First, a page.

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Why are you doing this?

Now that is a good question, and one I ask myself once in a while. Let's just say that yum and RPM are very entrenched in the distributions that ship them, and there is no denying that replacing RPM with all its quirks is a daunting task. Even so, I think it is worthwhile. The rpm code is notoriously horrible and unmaintainable, slow (try `rpm -qa` to list all packages and ask yourself if it really should take that long), corrupts its own database, its API is obfuscated, and, oh, it uses Berkeley DB. On top of that we have yum, which uses a different database (sqlite) for representing roughly the same data as RPM, but it's written in Python and is also quite slow. On my older systems, I can't run a full yum update and have to resort to manually updating in smaller steps (say, first all packages starting with 'a' etc), and even then it often breaks down halfway through installation and leaves me with two versions of every rpm. The fact that we now have tools to clean up broken yum "transactions" is a testament to the failure of this tool chain.

Is razor really replacing rpm?

Yes and no. The RPM package format is pretty solid and extendable and razor doesn't change that. Also, the RPM spec file format, the build process etc is outside the scope of the razor project. What razor does replace is what you could call the RPM runtime. It's the database of packages on your system, the installation processes, and the query functionality.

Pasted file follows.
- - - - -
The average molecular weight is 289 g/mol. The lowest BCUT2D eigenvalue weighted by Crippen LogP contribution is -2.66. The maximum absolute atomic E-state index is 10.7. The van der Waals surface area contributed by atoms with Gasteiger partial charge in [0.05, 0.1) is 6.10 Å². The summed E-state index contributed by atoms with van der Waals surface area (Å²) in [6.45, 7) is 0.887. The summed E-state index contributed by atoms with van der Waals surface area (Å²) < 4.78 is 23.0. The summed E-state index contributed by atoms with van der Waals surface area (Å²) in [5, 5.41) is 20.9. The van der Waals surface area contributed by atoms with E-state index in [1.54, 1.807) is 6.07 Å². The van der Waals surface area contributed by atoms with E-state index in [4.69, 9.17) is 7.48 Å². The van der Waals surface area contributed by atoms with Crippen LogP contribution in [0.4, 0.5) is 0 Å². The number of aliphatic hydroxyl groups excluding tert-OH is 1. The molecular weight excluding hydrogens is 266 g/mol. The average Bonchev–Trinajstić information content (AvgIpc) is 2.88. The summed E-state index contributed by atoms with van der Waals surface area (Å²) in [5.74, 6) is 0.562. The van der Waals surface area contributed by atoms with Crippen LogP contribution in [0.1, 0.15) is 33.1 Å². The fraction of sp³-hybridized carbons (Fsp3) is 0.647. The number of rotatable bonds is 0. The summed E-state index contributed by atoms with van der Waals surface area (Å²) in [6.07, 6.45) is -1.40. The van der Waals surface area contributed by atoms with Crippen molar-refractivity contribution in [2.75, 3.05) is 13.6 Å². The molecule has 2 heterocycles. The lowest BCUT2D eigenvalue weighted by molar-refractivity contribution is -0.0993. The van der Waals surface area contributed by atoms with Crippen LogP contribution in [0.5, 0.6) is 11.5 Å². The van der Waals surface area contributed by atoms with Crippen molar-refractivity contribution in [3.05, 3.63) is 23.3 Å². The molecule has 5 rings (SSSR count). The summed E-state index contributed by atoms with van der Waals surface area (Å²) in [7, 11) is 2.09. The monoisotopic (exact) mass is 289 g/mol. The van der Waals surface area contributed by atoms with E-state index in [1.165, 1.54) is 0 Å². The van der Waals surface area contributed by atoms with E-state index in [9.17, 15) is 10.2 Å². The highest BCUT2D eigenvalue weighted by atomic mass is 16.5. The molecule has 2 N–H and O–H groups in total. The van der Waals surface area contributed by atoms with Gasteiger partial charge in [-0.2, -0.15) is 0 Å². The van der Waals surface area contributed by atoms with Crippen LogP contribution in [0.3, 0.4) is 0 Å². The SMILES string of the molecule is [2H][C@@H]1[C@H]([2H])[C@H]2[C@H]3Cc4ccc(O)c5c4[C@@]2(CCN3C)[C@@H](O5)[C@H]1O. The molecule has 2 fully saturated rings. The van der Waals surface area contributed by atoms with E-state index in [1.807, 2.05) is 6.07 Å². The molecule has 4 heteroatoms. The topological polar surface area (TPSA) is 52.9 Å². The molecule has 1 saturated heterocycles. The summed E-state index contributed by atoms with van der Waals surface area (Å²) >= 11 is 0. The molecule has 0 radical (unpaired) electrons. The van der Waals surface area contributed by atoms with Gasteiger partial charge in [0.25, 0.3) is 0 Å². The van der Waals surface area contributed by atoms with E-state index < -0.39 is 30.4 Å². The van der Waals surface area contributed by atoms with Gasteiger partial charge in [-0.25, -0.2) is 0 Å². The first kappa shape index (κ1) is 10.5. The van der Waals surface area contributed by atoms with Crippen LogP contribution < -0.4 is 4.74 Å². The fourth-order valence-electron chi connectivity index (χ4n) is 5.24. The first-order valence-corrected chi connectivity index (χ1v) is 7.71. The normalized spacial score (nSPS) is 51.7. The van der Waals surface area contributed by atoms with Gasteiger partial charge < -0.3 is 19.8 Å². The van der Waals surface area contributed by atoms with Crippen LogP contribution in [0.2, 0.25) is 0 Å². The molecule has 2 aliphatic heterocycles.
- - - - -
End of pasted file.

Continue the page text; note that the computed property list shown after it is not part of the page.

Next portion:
The motivation for extending the scope to also include the RPM runtime, is that a lot of the problems that people often attribute to yum are actually deficiencies in the current (non-razor) RPM runtime. Slow installation, corrupted package databases, inconsistent dependency solving rules between RPM and yum are all issues with the RPM runtime.

Why not use a standard database library for the storage?

It really comes down to what you need from the storage backend – what types of modifications and what kinds of queries you expect to run against the database. And it turns out that for maintaining a list of packages with their metadata, you don't need a lot of complexity. The only queries we need are essentially getting a sorted list of packages and dependencies, but that has to be linear time with minimal overhead. We don't need complicated locking or dynamic inserting, since a database is immutable. To do a transaction, we just batch up all modifications and build a new database when we're done.

Another issue is that since the file format is part of the standard, in the same way that the rpm file format is, we need to control the file format to prevent accidental breakage when a database library changes its on-disk format (which seems to happen with every Berkely DB release).

Finally, for simple operations such as listing all packages (useful for tab completion, among other things), nothing beats the speed of just mmap()ing the file and immediately iterating through the list of packages – no setup required.